Now the bad: Office attendance in big cities is still barely half of what it was in 2019, and company get-tough measures are proving largely ineffective at boosting that rate much higher.

Indeed, a number of forces—from the prospect of more Covid-19 cases in the fall to a weakening economy—could push the return rate into reverse, property owners and city officials say.

More than before, chief executives at blue-chip companies are stepping up efforts to fill their workspace. Facebook parent Meta Platforms, Amazon and JPMorgan Chase are among the companies that have recently vowed to get tougher on employees who don’t show upIn August, Meta told employees they could face disciplinary action if they regularly violate new workplace rules.

But these actions haven’t yet moved the national return rate needle much, and a majority of companies remain content to allow employees to work at least part-time remotely despite the tough talk.

Most employees go into offices during the middle of the week, but floors are sparsely populated on Mondays and Fridays. In Chicago, some September days had a return rate of over 66%. But it was below 30% on Fridays. In New York, it ranges from about 25% to 65%, according to Kastle Systems, which tracks security-card swipes.

Overall, the average return rate in the 10 U.S. cities tracked by Kastle Systems matched the recent high of 50.4% of 2019 levels for the week ended Sept. 20, though it slid a little below half the following week.

The disappointing return rates are another blow to office owners who are struggling with vacancy rates near record highs. The national office average vacancy rose to 19.2% last quarter, just below the historical peak of 19.3% in 1991, according to Moody’s Analytics preliminary third-quarter data.

Business leaders in New York, Detroit, Seattle, Atlanta and Houston interviewed by The Wall Street Journal said they have seen only slight improvements in sidewalk activity and attendance in office buildings since Labor Day.

“It feels a little fuller but at the margins,” said Sandy Baruah, chief executive of the Detroit Regional Chamber, a business group.

Lax enforcement of return-to-office rules is one reason employees feel they can still work from home. At a roundtable business discussion in Houston last week, only one of the 12 companies that attended said it would enforce a return-to-office policy in performance reviews.

“It was clearly a minority opinion that the others shook their heads at,” said Kris Larson, chief executive of Central Houston Inc., a group that promotes business in the city and sponsored the meeting.

Making matters worse, business leaders and city officials say they see more forces at work that could slow the return to office than those that could accelerate it.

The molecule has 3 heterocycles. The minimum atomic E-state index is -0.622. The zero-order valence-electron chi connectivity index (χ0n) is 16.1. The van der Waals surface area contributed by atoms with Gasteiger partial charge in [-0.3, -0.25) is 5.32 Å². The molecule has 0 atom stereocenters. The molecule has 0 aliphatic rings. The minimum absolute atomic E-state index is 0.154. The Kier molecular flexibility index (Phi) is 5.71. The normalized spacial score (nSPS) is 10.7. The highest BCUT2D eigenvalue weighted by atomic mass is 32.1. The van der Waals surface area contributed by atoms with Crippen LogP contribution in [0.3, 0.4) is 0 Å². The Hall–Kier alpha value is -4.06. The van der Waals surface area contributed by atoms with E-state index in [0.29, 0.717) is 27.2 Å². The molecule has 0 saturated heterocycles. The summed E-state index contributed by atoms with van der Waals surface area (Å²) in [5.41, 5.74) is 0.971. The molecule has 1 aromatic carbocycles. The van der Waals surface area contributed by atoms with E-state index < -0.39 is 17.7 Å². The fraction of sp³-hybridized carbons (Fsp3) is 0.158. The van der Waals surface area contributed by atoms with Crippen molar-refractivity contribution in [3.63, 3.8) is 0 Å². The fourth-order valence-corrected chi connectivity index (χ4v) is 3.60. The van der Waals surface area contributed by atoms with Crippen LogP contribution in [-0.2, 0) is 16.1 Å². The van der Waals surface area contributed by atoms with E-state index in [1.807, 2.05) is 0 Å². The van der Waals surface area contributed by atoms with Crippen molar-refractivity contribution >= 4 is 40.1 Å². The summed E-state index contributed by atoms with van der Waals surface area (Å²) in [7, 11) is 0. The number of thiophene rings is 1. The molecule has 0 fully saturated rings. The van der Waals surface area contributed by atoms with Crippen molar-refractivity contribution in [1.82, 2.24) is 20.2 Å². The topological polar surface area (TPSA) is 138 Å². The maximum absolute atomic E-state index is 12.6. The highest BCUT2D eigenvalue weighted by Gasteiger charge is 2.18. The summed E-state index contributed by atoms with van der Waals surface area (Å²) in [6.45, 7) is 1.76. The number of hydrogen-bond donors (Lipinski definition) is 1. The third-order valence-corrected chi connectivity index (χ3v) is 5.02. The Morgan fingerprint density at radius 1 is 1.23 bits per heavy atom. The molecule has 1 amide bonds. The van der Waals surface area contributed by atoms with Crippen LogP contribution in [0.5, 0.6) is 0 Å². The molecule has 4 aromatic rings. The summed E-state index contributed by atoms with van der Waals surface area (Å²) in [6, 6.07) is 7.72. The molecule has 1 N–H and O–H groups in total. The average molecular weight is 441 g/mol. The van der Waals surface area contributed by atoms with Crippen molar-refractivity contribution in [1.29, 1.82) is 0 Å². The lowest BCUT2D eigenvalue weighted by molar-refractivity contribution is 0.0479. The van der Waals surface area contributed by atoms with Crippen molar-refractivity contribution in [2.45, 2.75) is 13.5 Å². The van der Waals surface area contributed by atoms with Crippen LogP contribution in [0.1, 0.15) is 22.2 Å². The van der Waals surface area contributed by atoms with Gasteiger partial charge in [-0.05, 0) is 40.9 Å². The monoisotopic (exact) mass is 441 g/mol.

Covid-19 cases are up and will likely increase further in the fall and winter months. “If we have to go back to distancing and mask protocols, that really breaks the office culture,” said Kathryn Wylde, head of the business group Partnership for New York City.

Many cities are contending with an increase in homelessness and crime. San Francisco, Philadelphia and Washington, D.C., which are struggling with these problems, are among the lowest return-to-office cities in the Kastle System index.

About 90% of members surveyed by the Seattle Metropolitan Chamber of Commerce said that the city couldn’t recover until homelessness and public safety problems were addressed, said Rachel Smith, chief executive. That is taken into account as companies make decisions about returning to the office and how much space they need, she added.

Cuts in government services and transportation are also taking a toll. Wait times for buses run by Houston’s Park & Ride system, one of the most widely used commuter services, have increased partly because of labor shortages, according to Larson of Central Houston.

The commute “is the remaining most significant barrier” to improving return to office, Larson said.

Some landlords say that businesses will have more leverage in enforcing return-to-office mandates if the economy weakens. There are already signs of such a shift in cities that depend heavily on the technology sector, which has been seeing slowing growth and layoffs.

But a full-fledged recession could hurt office returns if it results in widespread layoffs. “Maybe you get some relief in more employees coming back,” said Dylan Burzinski, an analyst with real-estate analytics firm Green Street. “But if there are fewer of those employees, it’s still a net negative for office.”

The sluggish return-to-office rate is leading many city and business leaders to ask the federal government for help. A group from the Great Lakes Metro Chambers Coalition recently met with elected officials in Washington, D.C., lobbying for incentives for businesses that make commitments to U.S. downtowns.

Baruah, from the Detroit chamber, was among the group. He said the chances of such legislation being passed were low. “We might have to reach crisis proportions first,” he said. “But we’re trying to lay the groundwork now.”